She pined in thought,
And with a green and yellow melancholy
She sat like patience on a monument,
Smiling at grief.
(Viola, Act 2 Scene 4 of Twelfth Night), William Shakespeare
Grey days and silent streets
states of emergency declared
now a stay at home order keeps
her at the window
The news is grim—the cases climb—
exponentially increase they say.
She hurries to reconnect herself,
hunches over, nose too near
her screen, she becomes
bug eyed, reading numbers
of cumulative cases worldwide…
ninety five million, eighty six
thousand, two hundred
as of today.
Can she smell death, in spite
of locked doors and closed windows?
For don’t forget that two million
thirty three thousand, three hundred
and twenty of those people died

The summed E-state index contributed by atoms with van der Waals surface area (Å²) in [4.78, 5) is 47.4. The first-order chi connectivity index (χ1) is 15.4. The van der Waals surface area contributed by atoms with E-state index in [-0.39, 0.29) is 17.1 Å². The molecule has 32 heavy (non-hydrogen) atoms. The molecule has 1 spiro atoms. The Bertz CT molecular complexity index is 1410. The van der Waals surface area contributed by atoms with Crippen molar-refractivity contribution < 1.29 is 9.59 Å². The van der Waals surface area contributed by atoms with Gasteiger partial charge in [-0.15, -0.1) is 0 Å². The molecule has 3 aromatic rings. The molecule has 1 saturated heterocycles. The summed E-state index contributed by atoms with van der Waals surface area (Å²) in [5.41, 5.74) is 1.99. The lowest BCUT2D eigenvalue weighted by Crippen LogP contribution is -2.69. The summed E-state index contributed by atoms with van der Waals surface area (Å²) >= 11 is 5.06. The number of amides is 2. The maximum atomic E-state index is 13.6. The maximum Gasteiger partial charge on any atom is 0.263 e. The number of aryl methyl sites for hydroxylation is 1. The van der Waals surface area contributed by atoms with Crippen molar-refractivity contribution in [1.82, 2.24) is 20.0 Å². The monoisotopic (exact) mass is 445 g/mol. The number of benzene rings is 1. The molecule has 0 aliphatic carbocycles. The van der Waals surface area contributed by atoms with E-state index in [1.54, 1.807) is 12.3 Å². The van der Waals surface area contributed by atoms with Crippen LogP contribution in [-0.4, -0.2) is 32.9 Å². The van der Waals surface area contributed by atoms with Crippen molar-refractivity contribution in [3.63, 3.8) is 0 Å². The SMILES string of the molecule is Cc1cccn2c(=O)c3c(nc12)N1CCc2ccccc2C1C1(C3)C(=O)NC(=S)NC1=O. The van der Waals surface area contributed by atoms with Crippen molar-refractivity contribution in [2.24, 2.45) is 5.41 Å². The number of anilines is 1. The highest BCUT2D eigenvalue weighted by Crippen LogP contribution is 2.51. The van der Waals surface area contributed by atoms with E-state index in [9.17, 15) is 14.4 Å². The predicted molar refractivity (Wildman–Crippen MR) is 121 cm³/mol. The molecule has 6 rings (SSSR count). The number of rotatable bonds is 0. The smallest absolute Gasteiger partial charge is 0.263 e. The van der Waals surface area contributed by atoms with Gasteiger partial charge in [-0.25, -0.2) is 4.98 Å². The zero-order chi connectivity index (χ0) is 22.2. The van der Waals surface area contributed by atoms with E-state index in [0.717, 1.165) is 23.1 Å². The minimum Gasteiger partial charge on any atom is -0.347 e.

worldwide---that she knows about.
And how many more have passed away,
been buried in a hurry or their records
Numbers do not
mean much on this scale—
depersonalize— leave us all
to absorb the horror
on our own.
Perhaps that’s why so many
want to deny the facts, rebel
against the edicts of government ,
the advice of medical experts,
Can she, and everyone,
find such monumental
patience as to carry
them across uncertain times?
As vaccine rollouts shudder and shake
supplies are tangled in red tape.
And logistics…. do they know what
they’re doing, she worries
And when will the world
wake up to its need to mourn,
come to terms with such
2 thoughts on “Under the Second Wave”
Remarkable, Felicity. Such a good portrait of this time.
Reading one verse, I think I will call my friend who lived in England during WW2, to ask whether people went starkers and broke curfew when they shouldn’t have, and whether anyone died as a result. I can’t figure whether our modern generations are just mollycoddled or whether people actually go crazy and rebel against the confinement.
Thanks for your comments Cynthia!